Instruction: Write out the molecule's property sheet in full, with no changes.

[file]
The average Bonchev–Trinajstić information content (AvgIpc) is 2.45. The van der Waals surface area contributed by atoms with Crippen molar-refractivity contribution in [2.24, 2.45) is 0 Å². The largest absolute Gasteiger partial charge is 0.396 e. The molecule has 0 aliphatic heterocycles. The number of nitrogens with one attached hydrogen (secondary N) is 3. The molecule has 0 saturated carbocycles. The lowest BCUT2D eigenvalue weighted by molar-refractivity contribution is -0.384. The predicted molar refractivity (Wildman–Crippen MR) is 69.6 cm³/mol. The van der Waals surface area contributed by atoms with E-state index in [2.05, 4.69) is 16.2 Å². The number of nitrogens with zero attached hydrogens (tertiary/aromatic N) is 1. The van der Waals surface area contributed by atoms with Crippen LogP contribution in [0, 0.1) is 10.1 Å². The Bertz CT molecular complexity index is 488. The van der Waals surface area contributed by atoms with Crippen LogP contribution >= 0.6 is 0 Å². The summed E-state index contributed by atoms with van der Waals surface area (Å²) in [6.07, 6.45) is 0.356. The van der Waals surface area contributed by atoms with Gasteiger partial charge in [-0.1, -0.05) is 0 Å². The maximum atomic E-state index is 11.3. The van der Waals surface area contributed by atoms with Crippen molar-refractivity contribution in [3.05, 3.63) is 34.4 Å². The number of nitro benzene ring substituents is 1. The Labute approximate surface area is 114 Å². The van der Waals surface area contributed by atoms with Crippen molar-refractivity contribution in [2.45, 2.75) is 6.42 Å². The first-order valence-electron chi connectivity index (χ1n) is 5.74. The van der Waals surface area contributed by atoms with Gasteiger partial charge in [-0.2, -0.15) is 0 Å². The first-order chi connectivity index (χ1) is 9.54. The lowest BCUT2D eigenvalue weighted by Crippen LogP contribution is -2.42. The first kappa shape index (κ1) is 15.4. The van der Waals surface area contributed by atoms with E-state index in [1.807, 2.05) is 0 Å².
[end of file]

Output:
The average Bonchev–Trinajstić information content (AvgIpc) is 2.45. The van der Waals surface area contributed by atoms with Crippen molar-refractivity contribution in [2.24, 2.45) is 0 Å². The largest absolute Gasteiger partial charge is 0.396 e. The molecule has 0 aliphatic heterocycles. The number of nitrogens with one attached hydrogen (secondary N) is 3. The molecule has 0 saturated carbocycles. The lowest BCUT2D eigenvalue weighted by molar-refractivity contribution is -0.384. The predicted molar refractivity (Wildman–Crippen MR) is 69.6 cm³/mol. The van der Waals surface area contributed by atoms with E-state index in [2.05, 4.69) is 16.2 Å². The number of nitrogens with zero attached hydrogens (tertiary/aromatic N) is 1. The van der Waals surface area contributed by atoms with Crippen LogP contribution in [0, 0.1) is 10.1 Å². The Bertz CT molecular complexity index is 488. The van der Waals surface area contributed by atoms with Crippen LogP contribution >= 0.6 is 0 Å². The summed E-state index contributed by atoms with van der Waals surface area (Å²) in [6.07, 6.45) is 0.356. The van der Waals surface area contributed by atoms with Gasteiger partial charge in [-0.1, -0.05) is 0 Å². The maximum atomic E-state index is 11.3. The van der Waals surface area contributed by atoms with Crippen molar-refractivity contribution in [3.05, 3.63) is 34.4 Å². The number of nitro benzene ring substituents is 1. The Labute approximate surface area is 114 Å². The van der Waals surface area contributed by atoms with Crippen molar-refractivity contribution in [2.45, 2.75) is 6.42 Å². The first-order valence-electron chi connectivity index (χ1n) is 5.74. The van der Waals surface area contributed by atoms with Gasteiger partial charge in [-0.2, -0.15) is 0 Å². The first-order chi connectivity index (χ1) is 9.54. The lowest BCUT2D eigenvalue weighted by Crippen LogP contribution is -2.42. The first kappa shape index (κ1) is 15.4. The van der Waals surface area contributed by atoms with E-state index in [1.807, 2.05) is 0 Å².